After I became a Christian in 1996, I grew hungry for three things: my Bible, church, and Christian media. I had grown up listening to the world’s view of life, and it rarely mentioned forgiveness. However, the word kept surfacing over and over again as I studied Christianity. But I wasn’t angry with anyone—or was I?
My parents had divorced when I was one year old. I do not remember questioning why or even caring that they had divorced at all. It was easy to accept the facts since they had been divorced for as long as I could remember. However, the Lord gently revealed to me that in my heart I was angry with my dad for not being a part of our household as I grew up. In my inner being, I felt abandoned and failed to have my needs met. The Lord assured me He would fill those needs.
After that I was able to confess my anger towards my dad and even explain why I felt this anger for him, but forgiveness was as elusive as ever. It has never been a part of my nature to tune into feelings. I had always relied on my brain and eyes to tell me how to accomplish things in the past. Accomplishing “forgiveness” seemed an enigmatic mystery. After wondering for some time, the Lord led me to simply say aloud I had forgiven my father.
So I said it, but I felt no different afterwards. I appealed to the Lord, and He told me to repeat it over and over again. The Lord caused me to remember all of the times my dad had let me down and was not the perfect dad. Each time he let these issues rise up in me, I responded, “I forgive my dad.”
At last, I felt victory in the area of forgiveness towards my dad! The Lord presented an opportunity for me to take a huge leap of faith and move from Atlanta to Saint Louis (where my dad lived). Our relationship was reborn. I met my husband, and my dad walked me down the aisle. I gave birth to my daughter, and her first steps were walking toward my dad on her first birthday.
Then one day, I received a frantic phone message from my stepmother saying she thought my dad was having a heart attack and that I should come to the hospital as soon as possible. I rushed to the emergency room to see him. As I entered, I saw all of my dad’s brothers, sisters, and family lined up against the hospital wall. No one answered when I asked how he was doing. Finally, my aunt told me he had just passed away as she embraced me.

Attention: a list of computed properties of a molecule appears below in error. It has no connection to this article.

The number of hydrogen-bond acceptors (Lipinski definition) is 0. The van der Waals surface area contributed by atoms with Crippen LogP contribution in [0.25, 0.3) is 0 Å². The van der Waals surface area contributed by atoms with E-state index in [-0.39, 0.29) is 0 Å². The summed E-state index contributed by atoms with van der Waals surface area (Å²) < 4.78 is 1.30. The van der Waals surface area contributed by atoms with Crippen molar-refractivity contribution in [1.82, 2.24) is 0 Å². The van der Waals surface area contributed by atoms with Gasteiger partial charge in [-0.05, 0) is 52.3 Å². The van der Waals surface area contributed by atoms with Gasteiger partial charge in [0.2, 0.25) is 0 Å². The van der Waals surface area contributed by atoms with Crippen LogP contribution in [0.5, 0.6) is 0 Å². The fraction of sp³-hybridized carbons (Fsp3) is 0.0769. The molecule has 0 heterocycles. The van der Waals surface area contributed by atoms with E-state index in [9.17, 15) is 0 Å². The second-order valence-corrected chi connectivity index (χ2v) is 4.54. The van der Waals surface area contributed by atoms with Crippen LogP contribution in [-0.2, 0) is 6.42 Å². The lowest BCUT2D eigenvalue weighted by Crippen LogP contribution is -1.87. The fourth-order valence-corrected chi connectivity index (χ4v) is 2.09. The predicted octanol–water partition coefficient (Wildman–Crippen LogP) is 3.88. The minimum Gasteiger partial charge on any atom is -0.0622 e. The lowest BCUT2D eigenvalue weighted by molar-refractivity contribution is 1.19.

The doctors allowed me to enter my dad’s room. His body was lifeless and pale. A priest commenced a final prayer. I grabbed my dad’s hand and noticed his body still felt warm. It was as the priest committed his soul to heaven that his hand turned cold—as if his soul was being literally released into heaven according to his words.
It has been over ten years since my dad died, but the Lord showed me that I have been carrying grudge. This time it was not towards my dad. It was towards everyone who had tried to save his life but failed. My anger was targeted at the emergency medical technicians, doctors, and hospital staff. Our Lord told me it was time to let go of that anger and un-forgiveness.
Seconds later, I was confessing my anger to the Lord. I told him how much it hurt. I told Him how I felt. Then, I envisioned myself laying down that anger and let go of it by opening my hand. I trusted God with my feelings and prayed a blessing over the entire hospital staff.
By forgiving things the deep things in my soul, a weight was lifted from me. The act of forgiveness seemed so difficult at one time, but I have come to understand how important it is and how to do it. I set myself free to have a closer relationship to our Lord and Savior Jesus Christ.
God’s Holy Word mentions “forgive” 121 times. That tells me forgiveness is important to God and should be a priority in any Christian’s life. The Bible reminds us to award forgiveness to our brothers and sisters without growing weary of it. Mark 11:25 states, “And when you stand praying, if you hold anything against anyone, forgive them, so that your Father in heaven may forgive you your sins.” Who do you need to forgive today?
Kim Bond writes Christian short stories featuring humor and honest commentary about society. Her writing appears in over thirty publications—both online and in print. She recently released The Footstool: A Christian Short Story Collection. Connect with Kim Bond by visiting her at her website: www.kimbond.webs.com